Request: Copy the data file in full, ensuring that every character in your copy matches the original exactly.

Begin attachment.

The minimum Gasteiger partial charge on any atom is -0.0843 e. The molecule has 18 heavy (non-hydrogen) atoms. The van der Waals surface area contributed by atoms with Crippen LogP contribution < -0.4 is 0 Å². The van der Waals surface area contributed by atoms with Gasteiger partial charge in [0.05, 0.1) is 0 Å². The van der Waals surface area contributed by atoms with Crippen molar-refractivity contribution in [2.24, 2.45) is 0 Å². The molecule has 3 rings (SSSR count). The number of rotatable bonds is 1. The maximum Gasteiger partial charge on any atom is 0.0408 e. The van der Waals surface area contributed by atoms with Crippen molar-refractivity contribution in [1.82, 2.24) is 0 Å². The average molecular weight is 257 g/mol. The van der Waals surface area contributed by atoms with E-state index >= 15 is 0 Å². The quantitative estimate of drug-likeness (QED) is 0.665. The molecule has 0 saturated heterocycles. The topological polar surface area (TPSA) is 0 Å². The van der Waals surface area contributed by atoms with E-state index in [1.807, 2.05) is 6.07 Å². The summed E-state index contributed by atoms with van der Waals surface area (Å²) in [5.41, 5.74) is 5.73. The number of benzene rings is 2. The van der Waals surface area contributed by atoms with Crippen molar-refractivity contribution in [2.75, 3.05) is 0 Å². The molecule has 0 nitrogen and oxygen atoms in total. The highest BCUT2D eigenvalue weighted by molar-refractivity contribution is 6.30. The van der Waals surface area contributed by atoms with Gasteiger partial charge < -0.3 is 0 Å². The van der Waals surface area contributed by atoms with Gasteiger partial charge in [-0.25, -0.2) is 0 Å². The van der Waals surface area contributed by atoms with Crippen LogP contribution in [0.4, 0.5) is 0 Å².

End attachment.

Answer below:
The minimum Gasteiger partial charge on any atom is -0.0843 e. The molecule has 18 heavy (non-hydrogen) atoms. The van der Waals surface area contributed by atoms with Crippen LogP contribution < -0.4 is 0 Å². The van der Waals surface area contributed by atoms with Gasteiger partial charge in [0.05, 0.1) is 0 Å². The van der Waals surface area contributed by atoms with Crippen molar-refractivity contribution in [2.24, 2.45) is 0 Å². The molecule has 3 rings (SSSR count). The number of rotatable bonds is 1. The maximum Gasteiger partial charge on any atom is 0.0408 e. The van der Waals surface area contributed by atoms with Crippen molar-refractivity contribution in [1.82, 2.24) is 0 Å². The average molecular weight is 257 g/mol. The van der Waals surface area contributed by atoms with E-state index >= 15 is 0 Å². The quantitative estimate of drug-likeness (QED) is 0.665. The molecule has 0 saturated heterocycles. The topological polar surface area (TPSA) is 0 Å². The van der Waals surface area contributed by atoms with E-state index in [1.807, 2.05) is 6.07 Å². The summed E-state index contributed by atoms with van der Waals surface area (Å²) in [5.41, 5.74) is 5.73. The number of benzene rings is 2. The van der Waals surface area contributed by atoms with Crippen molar-refractivity contribution in [2.75, 3.05) is 0 Å². The molecule has 0 nitrogen and oxygen atoms in total. The highest BCUT2D eigenvalue weighted by molar-refractivity contribution is 6.30. The van der Waals surface area contributed by atoms with Gasteiger partial charge < -0.3 is 0 Å². The van der Waals surface area contributed by atoms with Gasteiger partial charge in [-0.25, -0.2) is 0 Å². The van der Waals surface area contributed by atoms with Crippen LogP contribution in [0.4, 0.5) is 0 Å².